I’ve read over the years how the brain doesn’t fully mature until age 21 or 22. I also read a Quora response from someone (I’ve lost the reference, unfortunately) who said that he had reached his dream (house, car, wife, kids, dog) by age 39 and only then realized he was living the immature dreams of a teenager.
As teenagers, we try on different identities, experiment with things we shouldn’t be experimenting with, and, of course, swear to God that we know everything while ignoring the advice of usually well-meaning adults.
Many of us exit this phase with some level of maturity. But one trait mysteriously remains: we still believe that copying others means we’ll have the same effect on people as those others.
For a writer, that’s a pretty clumsy sentence. Let me explain what I mean.
We look at a celebrity’s hairstyle, love it, and then want it for ourselves, even though we don’t have her face, cranium shape, or body type. We also don’t have a hairstylist backstage all day to fix it for us or two hours each morning to do it.
Many women love elegant shoes, which usually involves a high heel. They find a pair of these elegant shoes, put them on, and then forget to dress to match. Or worse, they don’t know how to walk to match and unfortunately look rather clumsy.
There’s also the stereotype of the middle-aged man who’s suddenly worried about his hairline and pot belly and makes weird attempts at turning back the biological clock.
What Do You Bring to the Table?
I think we’re going about this all the wrong way. Copying others and trying out different identities is what we did as teens. (Or, if you were like me, what you shied away from as a teen, too scared to take the risk of connecting with your deeper self, which, by the way, wasn’t the angsty, wish-you’d-get-kissed-by-a-vampire self.)
Several years ago, I came across this saying: Be yourself; everyone else is already taken. When I heard it, I lost an invisible skin I didn’t know I had, the one I grew in my teen years but couldn’t shed after they passed, the one that quietly urged me to try and be like others, even well into adulthood. I consciously fought this skin, but it hung on like a hangnail: you pick at it, and it hurts a little, but true to its name, it hangs on.
Shedding that skin didn’t cause my personality to flip around. I didn’t turn into a party animal or suddenly take up smoking, but rather, I became much more comfortable with myself. In other words, I finally began to understand the context that made up Lori. This moment of enlightenment came with an added bonus: I began to see other people in their contexts. (Well, as best as I could: what I know about even those closest to me is only a fraction of what makes up the whole person.)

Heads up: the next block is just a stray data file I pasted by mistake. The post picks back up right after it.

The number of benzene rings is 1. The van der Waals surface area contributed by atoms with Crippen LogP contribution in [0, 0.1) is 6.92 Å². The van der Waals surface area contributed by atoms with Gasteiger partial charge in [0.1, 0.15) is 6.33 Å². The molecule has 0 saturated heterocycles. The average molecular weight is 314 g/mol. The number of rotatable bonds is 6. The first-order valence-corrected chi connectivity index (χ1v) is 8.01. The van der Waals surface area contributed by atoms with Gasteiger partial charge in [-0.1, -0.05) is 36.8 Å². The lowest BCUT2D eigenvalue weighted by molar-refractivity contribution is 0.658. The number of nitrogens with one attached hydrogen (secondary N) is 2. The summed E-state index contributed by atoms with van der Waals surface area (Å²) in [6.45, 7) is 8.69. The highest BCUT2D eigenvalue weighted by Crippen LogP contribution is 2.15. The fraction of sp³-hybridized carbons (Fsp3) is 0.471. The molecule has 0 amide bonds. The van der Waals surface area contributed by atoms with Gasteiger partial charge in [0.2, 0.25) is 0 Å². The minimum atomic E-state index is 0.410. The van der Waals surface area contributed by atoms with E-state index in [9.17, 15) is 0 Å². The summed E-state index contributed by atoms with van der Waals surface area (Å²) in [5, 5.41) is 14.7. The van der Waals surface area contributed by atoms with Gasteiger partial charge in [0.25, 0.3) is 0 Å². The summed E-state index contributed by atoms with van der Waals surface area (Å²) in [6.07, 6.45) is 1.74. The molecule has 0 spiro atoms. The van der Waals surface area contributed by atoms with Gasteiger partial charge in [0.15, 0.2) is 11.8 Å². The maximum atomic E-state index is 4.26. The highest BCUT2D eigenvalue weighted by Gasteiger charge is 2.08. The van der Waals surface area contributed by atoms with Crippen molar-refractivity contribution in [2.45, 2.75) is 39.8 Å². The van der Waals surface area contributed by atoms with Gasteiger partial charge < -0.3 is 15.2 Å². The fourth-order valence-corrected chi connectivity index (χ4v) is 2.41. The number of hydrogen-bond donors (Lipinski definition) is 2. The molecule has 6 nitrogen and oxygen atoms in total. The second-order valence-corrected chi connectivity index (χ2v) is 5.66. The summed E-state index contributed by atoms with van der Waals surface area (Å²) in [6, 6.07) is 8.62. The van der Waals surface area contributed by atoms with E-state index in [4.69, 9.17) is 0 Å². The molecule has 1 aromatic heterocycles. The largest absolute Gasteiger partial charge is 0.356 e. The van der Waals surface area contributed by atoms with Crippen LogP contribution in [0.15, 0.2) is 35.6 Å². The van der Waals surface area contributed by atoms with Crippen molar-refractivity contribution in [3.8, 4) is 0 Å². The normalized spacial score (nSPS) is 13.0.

Context: It’s Not Me, But It’s So You
Coming back to my initial thought, I think when we copy others, we’re missing part of the context that makes each of us an individual. Many writers know this, for example: there are, really, no new stories. What makes stories appear new, though, is the context the writer brings to it.
A skilled writer infuses the milestones of an age-old story with their own thoughts, feelings, and experiences. A story about a family torn apart by the matriarch’s death, in which the protagonist searches for the meaning of her own life, finds love, and then comes to a realization she didn’t expect, will be one story in the hands of the daughter of Chinese immigrants and a much different one in the hands of a woman who had spent 20 years in prison.
Now Ask the Right Questions
So what does this mean for the haircut we want or the house we so desire? Don’t ask yourself how you can look like that or how you can earn like crazy to have a house like that. Instead, look at the feeling your object of inspiration has awoken in you. Is the celebrity haircut new and fresh, and you’ve had the same one for five years? In the hands of the right stylist, the request “I’m tired of my old haircut, and I’d like something new that brightens my face more” will have the same effect as the celebrity haircut has on that celebrity.
Just the same way, a talented interior designer can probably give your home the same feel as a mansion for a fraction of what it would cost to move to a new, much larger home. (It’ll still cost you something, but it should be much less.)
Do be inspired by the things and people around you! But if you’re looking to have that same effect on others, you won’t achieve it by being like the objects of your inspiration; I believe you’ll achieve it by using the context that makes up you in a way that achieves that same feeling. It’s how celebrities get the attention they do, how writers create new stories from old, and how that charming little home down the street looks just as perfect as the mansions on the other side of the tracks.
It all comes down to you.